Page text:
There are those who watched as the lights went out last night in the Louisiana Superdome and thought, 'oh well, that's crazy!' Then there are those who saw it and thought, 'Wait a second, what's going on here?' This article is geared towards the latter. The Superbowl last night was basically one or two big plays away from being one of the best, if not the best, ever played. If San Francisco had managed to bury the rock in the end-zone with those two minutes to go, it would have been the greatest comeback of all time. Instead we are left with a pretty memorable event anyway, partially because of that power outage that happened just after the start of the second half.
Essentially, as we said in the opener, your interest in that crazy event, the lights going out, can go one of two ways. Either, ‘Gosh that was funky’ or ‘Wait a second, this is a bit odd’.
Maybe I watched too many X-Files in my formative years. Maybe I read one too many crime novels. However, as soon as the lights went out, my mind went into full Mulder and Scully mode. To help you join me on this leap of faith, all I have to do is tell you one thing. The lights also went out, just before half time, in the big English Premier League match the night before, between Fulham and Manchester United, at Craven Cottage in London.
Maybe this is going to be an eye opener for you, but sadly, corruption is rampant in sports, even in the major sports we all know and love. The main perpetrators (and we stress, main. There are plenty of organised gangs all over the World trying to fix sporting events) are in the Balkans, South East Asia and Italy. The governing bodies of the World’s major sports are woefully ill equipped to tackles these gangs, and are working in horrible de-synchronization from the police and the bookmarkers and their teams of anti-fraud experts, when an alliance between the three could crush sporting fraud tomorrow.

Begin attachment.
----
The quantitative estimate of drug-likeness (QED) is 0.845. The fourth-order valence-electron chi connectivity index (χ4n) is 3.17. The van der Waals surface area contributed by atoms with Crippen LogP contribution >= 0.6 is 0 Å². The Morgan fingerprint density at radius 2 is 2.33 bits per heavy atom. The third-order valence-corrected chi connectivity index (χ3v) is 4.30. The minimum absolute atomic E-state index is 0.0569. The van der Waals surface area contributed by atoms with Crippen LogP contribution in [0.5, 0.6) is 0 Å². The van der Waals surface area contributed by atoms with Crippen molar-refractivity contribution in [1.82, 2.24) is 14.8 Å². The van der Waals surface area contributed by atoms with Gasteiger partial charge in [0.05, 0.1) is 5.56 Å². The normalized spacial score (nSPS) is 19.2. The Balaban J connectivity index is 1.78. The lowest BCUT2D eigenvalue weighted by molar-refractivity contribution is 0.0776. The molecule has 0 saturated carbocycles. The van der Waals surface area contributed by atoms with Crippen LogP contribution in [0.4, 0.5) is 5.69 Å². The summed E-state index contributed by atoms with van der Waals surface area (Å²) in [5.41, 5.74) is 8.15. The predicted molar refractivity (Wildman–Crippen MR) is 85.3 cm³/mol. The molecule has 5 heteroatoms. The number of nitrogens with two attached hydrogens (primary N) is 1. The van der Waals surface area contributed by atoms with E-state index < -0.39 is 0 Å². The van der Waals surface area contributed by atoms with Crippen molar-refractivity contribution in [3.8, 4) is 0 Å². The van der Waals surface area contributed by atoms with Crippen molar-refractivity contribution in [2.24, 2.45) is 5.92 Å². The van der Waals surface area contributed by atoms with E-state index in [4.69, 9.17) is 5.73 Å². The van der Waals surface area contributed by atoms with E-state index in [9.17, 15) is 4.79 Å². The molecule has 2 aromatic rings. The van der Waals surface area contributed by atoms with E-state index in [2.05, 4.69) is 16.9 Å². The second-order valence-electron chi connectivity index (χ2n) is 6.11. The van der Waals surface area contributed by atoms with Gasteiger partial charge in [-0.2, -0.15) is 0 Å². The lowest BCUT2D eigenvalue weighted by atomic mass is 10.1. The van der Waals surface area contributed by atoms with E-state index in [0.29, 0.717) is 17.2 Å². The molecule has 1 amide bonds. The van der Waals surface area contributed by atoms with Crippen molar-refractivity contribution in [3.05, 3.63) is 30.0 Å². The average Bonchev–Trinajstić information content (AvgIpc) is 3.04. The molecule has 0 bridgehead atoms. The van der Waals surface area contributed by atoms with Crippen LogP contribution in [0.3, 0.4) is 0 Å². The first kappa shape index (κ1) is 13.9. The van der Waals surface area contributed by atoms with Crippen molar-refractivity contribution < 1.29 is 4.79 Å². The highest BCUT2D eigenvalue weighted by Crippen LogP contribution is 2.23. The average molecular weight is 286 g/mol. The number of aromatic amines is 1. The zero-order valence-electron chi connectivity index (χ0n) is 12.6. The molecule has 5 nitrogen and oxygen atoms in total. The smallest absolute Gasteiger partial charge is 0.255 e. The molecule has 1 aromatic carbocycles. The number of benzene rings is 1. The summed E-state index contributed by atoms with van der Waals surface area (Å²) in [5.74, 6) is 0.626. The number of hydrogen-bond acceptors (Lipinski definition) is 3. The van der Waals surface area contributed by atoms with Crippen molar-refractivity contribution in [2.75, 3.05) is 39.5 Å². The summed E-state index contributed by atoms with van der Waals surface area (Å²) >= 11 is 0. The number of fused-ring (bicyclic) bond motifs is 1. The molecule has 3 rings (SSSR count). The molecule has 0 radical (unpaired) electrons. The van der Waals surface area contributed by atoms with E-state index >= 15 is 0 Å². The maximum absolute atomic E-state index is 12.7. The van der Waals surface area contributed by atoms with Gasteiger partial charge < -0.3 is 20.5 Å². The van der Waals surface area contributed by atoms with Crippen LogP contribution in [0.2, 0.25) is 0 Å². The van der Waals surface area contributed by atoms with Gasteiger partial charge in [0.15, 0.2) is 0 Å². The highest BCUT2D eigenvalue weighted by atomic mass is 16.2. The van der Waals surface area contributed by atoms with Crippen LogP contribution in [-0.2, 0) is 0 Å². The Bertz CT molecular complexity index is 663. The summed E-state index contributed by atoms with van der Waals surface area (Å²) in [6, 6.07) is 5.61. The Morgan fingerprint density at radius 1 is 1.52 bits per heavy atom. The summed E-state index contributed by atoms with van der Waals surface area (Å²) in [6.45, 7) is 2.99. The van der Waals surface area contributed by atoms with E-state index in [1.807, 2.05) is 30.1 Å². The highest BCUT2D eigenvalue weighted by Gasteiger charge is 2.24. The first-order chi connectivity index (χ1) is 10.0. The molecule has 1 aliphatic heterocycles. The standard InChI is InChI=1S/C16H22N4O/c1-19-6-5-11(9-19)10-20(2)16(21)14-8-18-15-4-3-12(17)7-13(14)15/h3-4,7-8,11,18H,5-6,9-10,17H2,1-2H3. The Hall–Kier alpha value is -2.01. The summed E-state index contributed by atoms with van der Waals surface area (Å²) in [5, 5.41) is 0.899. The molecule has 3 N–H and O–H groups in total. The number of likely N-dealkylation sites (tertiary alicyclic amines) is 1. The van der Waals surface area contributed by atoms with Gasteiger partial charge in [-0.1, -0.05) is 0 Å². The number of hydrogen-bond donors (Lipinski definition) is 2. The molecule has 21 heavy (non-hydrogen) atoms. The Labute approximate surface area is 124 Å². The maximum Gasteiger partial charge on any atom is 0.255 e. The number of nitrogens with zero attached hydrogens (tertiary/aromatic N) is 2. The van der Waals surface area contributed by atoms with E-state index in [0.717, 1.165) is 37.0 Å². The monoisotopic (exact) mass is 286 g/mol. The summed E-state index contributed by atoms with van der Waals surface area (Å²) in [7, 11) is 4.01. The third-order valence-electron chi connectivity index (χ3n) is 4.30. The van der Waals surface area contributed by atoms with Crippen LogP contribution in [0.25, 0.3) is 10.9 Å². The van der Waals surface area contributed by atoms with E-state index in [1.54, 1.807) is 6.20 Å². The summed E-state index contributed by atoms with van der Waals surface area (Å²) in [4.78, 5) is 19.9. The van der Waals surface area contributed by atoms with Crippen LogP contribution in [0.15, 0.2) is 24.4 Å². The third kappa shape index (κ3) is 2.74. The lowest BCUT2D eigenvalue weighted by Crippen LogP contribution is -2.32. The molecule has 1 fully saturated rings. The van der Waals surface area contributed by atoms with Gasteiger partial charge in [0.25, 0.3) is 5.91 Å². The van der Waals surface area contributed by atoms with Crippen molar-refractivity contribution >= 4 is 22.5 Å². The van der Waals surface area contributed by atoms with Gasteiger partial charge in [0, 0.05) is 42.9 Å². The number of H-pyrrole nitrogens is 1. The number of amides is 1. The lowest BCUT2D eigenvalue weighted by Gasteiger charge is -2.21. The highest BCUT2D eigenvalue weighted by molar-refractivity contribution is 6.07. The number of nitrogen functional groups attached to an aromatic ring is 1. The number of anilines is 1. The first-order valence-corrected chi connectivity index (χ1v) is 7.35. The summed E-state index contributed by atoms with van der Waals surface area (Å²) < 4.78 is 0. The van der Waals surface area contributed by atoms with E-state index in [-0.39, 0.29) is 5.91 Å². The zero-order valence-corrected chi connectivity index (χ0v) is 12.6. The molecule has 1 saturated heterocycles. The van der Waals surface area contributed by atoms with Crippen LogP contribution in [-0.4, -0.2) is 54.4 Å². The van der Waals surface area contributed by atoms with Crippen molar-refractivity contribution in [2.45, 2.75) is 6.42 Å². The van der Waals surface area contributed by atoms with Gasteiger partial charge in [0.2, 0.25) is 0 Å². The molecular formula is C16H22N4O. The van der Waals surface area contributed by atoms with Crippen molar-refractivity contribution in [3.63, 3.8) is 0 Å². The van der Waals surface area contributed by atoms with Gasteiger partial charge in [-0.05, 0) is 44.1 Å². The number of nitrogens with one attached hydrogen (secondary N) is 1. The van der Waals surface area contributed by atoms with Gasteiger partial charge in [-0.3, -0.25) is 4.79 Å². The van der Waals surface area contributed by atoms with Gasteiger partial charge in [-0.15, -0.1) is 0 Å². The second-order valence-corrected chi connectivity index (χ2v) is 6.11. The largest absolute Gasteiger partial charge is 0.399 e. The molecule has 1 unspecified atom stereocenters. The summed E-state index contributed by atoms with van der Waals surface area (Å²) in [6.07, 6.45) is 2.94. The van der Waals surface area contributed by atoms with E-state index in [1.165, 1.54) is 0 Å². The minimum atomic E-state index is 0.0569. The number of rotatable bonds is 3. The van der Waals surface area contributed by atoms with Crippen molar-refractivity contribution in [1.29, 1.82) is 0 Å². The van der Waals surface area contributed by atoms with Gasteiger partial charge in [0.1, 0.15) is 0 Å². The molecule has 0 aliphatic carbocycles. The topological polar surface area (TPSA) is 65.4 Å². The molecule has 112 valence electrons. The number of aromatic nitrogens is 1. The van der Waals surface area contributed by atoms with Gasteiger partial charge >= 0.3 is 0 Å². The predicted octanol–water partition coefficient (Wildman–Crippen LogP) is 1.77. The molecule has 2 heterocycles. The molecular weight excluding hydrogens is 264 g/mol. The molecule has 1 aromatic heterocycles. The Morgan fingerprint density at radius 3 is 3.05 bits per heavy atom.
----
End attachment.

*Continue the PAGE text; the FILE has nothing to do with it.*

A couple of points to note before we try and take you on a leap of faith as to what happened last night.
First, floodlight tampering is not new. Gangs from South East Asia have tried this on several occasions of note in England, during both big and small matches (high and low league levels). Authorities in the UK have literally caught Asian betting syndicate gang members red handed as they attempted to knock the lights out at soccer matches.
Why, you might ask?
Two simple answers. One, in other parts of the World (Thailand, Singapore, China etc) you can actually bet on odd events like, yes, you guessed it, the floodlights failing at a match. With that in mind, it is pretty simple to imagine corrupt individuals arranging for the lights to go out in London and New Orleans, isn’t it? The second answer is a bit more contrived, however, personally, I would imagine this to be closer to the truth.
In Ireland and the UK bookmakers have a rule that if a game is suspended or postponed, for whatever reason, the customer gets their money back as long as the game isn’t finished within 24 hours. In South East Asia and other corners of the World, there is no such rule. If a game is stopped for basically any reason, even after just a few minutes, the result stands.
Crazy, isn’t it?
I propose the following.
It is all too coincidental that the Ravens had just taken an unassailable lead when the lights went off. Is it that far a stretch of the imagination to suggest a major betting syndicate arranged for the lights to go out and the game to be called off, with the result in their favour (assuming they bet on the Ravens). They obviously would have been hoping that the lights didn’t come back on. We never suggested they were competent criminals, remember!
Much of this is probably completely outlandish to many of our readers in the States in particular, because, thanks to archaic Government laws, gambling has a stigma attached to it due to legislations designed to keep Vegas and organised, black market betting criminals happy. Instead of allowing a fully regulated and controlled level of gambling, all the US government has done is push gambling underground, to the point where Vegas keeps pulling in billions of dollars, while the average schmuck has to risk betting in dark alleys behind bars.